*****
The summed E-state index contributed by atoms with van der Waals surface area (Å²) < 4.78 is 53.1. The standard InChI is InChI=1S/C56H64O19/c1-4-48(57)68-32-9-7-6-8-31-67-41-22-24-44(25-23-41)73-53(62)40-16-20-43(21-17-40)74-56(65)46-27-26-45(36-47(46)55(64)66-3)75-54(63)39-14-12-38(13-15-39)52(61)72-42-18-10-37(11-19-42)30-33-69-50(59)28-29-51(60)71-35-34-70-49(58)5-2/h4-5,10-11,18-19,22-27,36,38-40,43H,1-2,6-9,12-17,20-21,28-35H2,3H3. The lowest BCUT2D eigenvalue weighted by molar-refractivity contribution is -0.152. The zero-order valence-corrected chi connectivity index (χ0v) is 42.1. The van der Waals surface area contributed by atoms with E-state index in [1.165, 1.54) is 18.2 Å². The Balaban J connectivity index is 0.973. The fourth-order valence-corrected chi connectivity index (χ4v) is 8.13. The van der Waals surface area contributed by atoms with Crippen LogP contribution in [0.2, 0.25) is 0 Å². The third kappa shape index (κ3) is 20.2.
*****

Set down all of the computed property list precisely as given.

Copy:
The summed E-state index contributed by atoms with van der Waals surface area (Å²) < 4.78 is 53.1. The standard InChI is InChI=1S/C56H64O19/c1-4-48(57)68-32-9-7-6-8-31-67-41-22-24-44(25-23-41)73-53(62)40-16-20-43(21-17-40)74-56(65)46-27-26-45(36-47(46)55(64)66-3)75-54(63)39-14-12-38(13-15-39)52(61)72-42-18-10-37(11-19-42)30-33-69-50(59)28-29-51(60)71-35-34-70-49(58)5-2/h4-5,10-11,18-19,22-27,36,38-40,43H,1-2,6-9,12-17,20-21,28-35H2,3H3. The lowest BCUT2D eigenvalue weighted by molar-refractivity contribution is -0.152. The zero-order valence-corrected chi connectivity index (χ0v) is 42.1. The van der Waals surface area contributed by atoms with E-state index in [1.165, 1.54) is 18.2 Å². The Balaban J connectivity index is 0.973. The fourth-order valence-corrected chi connectivity index (χ4v) is 8.13. The van der Waals surface area contributed by atoms with Crippen LogP contribution in [0.2, 0.25) is 0 Å². The third kappa shape index (κ3) is 20.2.